This year has been a dismal one for ethics in Washington. Even without a repeat of the 2017 tide of sexual harassment cases in Congress and not counting the results of the Mueller investigation, the D.C. "swamp" remains as stagnant as ever.
It was a year when President Trump pushed out three of his own Cabinet officers over ethics concerns: Secretary David Shulkin at the Department of Veterans Affairs, Secretary Ryan Zinke at Interior and Administrator Scott Pruitt at the Environmental Protection Agency.
Shulkin ran into trouble first, over the winter. Lawmakers faulted him for vacationing, on the government's tab, in between two important conferences. He was apologetic, telling a House committee, "I do recognize the optics of this are not good. I accept responsibility for that."
Colorado GOP Rep. Mike Coffman snapped back at that: "It's not the optics that are not good. It's the facts that are not good."
Besides the travel issue, another factor was at play here. Shulkin had been resisting as the administration pushed to privatize some veterans services. He told NPR after his dismissal that political adversaries in the White House kept him from defending himself in the travel scandal.
Trump's nominee to succeed Shulkin was an unlikely pick: the president's personal physician, Navy Rear Adm. Ronny Jackson.
He withdrew when senators started questioning his professional behavior, including accusations that he oversaw a hostile work environment and of alleged malfeasance. Finally Trump himself ushered Jackson out the door by bad-mouthing the job. He told reporters, "Adm. Jackson, Dr. Jackson is a wonderful man. I said to him, what do you need it for?"
Meanwhile, Pruitt set off more than a dozen ethics investigations. Among the issues: flying first class against federal regulations; using his 24-hour security detail — itself an unusual arrangement for Cabinet officers — to run errands or take him across town with sirens and lights going; constructing a soundproof booth built in his office, costing $43,000; and even trying to buy a used mattress from Trump's hotel near the White House.
Pruitt, in an interview with Ed Henry of Fox News, said he was under attack because he was so effective. With the changes he brought to EPA, he said, "worldviews clash. Individuals don't like it, particularly the environmental left. Those groups had their reign at this office and this agency before we arrived. That's clearing the swamp."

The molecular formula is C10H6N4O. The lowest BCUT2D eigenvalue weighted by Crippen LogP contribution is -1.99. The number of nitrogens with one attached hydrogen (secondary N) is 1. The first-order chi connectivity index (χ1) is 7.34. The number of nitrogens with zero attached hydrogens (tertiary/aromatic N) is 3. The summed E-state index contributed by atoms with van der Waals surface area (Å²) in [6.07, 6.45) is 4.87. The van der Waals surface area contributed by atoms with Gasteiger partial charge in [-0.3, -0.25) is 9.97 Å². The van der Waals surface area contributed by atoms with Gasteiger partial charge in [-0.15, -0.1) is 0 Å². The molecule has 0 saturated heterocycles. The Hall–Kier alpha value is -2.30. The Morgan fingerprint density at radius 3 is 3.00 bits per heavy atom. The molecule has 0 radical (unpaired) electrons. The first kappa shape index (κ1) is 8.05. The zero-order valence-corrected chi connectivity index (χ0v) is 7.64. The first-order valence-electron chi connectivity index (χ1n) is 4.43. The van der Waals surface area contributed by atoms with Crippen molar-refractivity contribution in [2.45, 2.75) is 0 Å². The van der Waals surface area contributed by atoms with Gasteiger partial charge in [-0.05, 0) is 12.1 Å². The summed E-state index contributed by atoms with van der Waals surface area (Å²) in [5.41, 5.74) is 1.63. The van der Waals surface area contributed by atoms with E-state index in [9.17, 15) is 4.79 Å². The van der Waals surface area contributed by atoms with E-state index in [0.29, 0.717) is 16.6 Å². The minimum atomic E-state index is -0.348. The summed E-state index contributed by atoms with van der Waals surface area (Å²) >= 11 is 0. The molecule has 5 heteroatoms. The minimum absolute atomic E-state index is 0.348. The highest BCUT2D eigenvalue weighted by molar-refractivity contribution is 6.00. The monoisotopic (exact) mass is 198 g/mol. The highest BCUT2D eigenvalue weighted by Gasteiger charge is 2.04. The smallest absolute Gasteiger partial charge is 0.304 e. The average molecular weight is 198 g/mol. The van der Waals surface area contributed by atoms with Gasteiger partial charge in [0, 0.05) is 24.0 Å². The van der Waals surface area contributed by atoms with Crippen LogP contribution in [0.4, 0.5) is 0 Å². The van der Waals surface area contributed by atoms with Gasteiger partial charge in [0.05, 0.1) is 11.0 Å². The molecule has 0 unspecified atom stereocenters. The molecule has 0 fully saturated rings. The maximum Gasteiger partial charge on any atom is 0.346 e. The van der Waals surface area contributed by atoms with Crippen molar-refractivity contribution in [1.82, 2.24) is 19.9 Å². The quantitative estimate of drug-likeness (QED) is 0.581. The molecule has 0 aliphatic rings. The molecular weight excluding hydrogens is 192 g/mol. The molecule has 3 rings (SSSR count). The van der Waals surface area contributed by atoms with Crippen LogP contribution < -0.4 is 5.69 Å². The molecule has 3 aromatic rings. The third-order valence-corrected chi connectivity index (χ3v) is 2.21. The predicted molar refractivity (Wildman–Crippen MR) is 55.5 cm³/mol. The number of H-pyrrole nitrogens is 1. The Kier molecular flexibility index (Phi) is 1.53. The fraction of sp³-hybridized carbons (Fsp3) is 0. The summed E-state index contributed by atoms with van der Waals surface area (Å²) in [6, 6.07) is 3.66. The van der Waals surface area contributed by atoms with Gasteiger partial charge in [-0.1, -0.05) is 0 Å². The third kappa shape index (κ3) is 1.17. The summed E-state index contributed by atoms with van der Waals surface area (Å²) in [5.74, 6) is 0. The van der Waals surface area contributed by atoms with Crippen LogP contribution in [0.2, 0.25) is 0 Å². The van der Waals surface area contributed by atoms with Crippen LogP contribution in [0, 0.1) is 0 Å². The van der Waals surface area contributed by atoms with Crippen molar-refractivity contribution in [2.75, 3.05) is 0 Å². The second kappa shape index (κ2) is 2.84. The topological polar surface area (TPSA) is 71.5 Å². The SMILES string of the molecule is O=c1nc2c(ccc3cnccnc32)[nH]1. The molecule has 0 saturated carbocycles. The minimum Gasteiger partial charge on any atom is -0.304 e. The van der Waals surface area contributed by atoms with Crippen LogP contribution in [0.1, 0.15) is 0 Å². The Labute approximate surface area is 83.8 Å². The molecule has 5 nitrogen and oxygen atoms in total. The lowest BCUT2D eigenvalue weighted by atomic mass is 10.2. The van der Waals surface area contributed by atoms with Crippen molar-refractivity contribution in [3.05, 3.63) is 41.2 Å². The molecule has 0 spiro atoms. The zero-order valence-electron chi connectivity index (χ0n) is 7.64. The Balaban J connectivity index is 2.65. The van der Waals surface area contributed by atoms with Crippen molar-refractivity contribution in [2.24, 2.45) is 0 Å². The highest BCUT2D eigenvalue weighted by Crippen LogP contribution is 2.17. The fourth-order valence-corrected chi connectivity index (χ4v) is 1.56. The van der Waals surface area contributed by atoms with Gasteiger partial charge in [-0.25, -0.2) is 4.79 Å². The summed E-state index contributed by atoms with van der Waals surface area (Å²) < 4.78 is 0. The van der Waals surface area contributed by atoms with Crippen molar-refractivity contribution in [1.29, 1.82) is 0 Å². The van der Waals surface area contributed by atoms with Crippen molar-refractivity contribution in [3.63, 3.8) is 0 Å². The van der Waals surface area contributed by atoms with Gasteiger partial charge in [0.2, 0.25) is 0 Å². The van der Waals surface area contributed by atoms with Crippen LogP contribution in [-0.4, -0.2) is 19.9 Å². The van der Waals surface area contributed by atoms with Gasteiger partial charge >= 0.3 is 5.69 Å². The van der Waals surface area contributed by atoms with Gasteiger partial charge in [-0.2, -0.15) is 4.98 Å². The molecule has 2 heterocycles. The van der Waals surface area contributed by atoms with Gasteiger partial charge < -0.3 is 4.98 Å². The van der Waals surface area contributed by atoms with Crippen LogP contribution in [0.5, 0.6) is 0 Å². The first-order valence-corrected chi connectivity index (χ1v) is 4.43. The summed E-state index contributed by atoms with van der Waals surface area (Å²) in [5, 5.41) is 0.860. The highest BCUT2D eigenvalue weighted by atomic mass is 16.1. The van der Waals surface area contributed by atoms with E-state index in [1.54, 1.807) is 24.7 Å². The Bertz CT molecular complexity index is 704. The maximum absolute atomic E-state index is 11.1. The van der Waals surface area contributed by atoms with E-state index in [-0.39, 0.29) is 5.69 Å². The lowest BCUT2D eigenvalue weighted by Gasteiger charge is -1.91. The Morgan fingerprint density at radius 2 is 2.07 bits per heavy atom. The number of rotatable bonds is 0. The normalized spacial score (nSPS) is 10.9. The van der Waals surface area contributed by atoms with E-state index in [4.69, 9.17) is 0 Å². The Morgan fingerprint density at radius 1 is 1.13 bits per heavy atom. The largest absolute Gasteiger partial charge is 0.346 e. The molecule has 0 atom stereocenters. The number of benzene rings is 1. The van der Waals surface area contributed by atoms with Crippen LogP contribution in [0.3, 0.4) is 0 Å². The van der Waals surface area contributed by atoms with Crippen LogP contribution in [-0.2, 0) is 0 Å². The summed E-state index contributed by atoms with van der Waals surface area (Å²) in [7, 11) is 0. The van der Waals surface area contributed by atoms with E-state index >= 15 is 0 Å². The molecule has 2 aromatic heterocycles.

After Pruitt's departure, the most intensely investigated Cabinet member was Zinke. Allegations against him included the use of a federally chartered airplane for nonofficial travel and possible conflicts of interest in a land deal between a foundation founded by Zinke and a development project involving the chair of the oil services company Halliburton.
Zinke's final error may have come in late November. Arizona Rep. Raúl Grijalva, a Democrat, wrote that Zinke should resign immediately, and Zinke tweeted about Grijalva, "It's hard for him to think straight from the bottom of the bottle," without explanation.
Zinke sent the tweet Nov. 30. Trump announced Zinke's resignation Dec. 15. Grijalva is expected to become chair of the House Natural Resources Committee, which oversees the Interior Department, in January.
Law professor Kathleen Clark, who studies ethics in government at Washington University in St. Louis, said the procession of problematic appointees, combined with the administration's other ethical problems, lead to a clear conclusion: "The tone from the top in this administration is quite clear. And it's contempt for ethics standards.
In Congress this year, the Republican majorities in both the House and Senate did little to probe ethical lapses in the administration. At the same time, federal prosecutors charged two GOP congressmen with crimes.
California Rep. Duncan Hunter, a Republican who represents much of San Diego County, was indicted in August, along with his wife, Margaret. The indictment indicates the couple's lifestyle outstripped his congressional salary, alleging the Hunters used campaign money for everything from dental work to a European vacation and private school for their children.
Hunter laid it all on his wife, telling Fox News that she handled the finances and "whatever she did, that'll be looked at too, I'm sure. But I didn't do it."
The other indicted congressman is Rep. Chris Collins, from far-western New York State. He's charged with using and sharing inside information about a pharmaceutical developer, in which he was among the largest investors and a board member. He quickly denied the allegations, telling reporters, "The charges that have been levied against me are meritless, and I will mount a vigorous defense, in court, to clear my name."
Collins and Hunter were the first members of Congress to endorse Trump during the 2016 campaign, and they both won re-election in their staunchly Republican districts in 2018.
Clark said those outcomes highlight a problem: "the weakness of elections as a mode of accountability."
Democrats are not without their own problems. New Jersey Sen. Bob Menendez was re-elected in the wake of a corruption trial, which resulted in a hung jury but also a unanimous, bipartisan rebuke by the Senate ethics committee.
Still, the party used ethics as a campaign issue during the midterms, something that has brought Democrats success in the past.
House Democrats have pledged to deliver more ethics accountability — in the Trump administration and in the House itself — when they take charge next month. In addition to investigations, they plan to make an anti-corruption package the first piece of legislation introduced in January.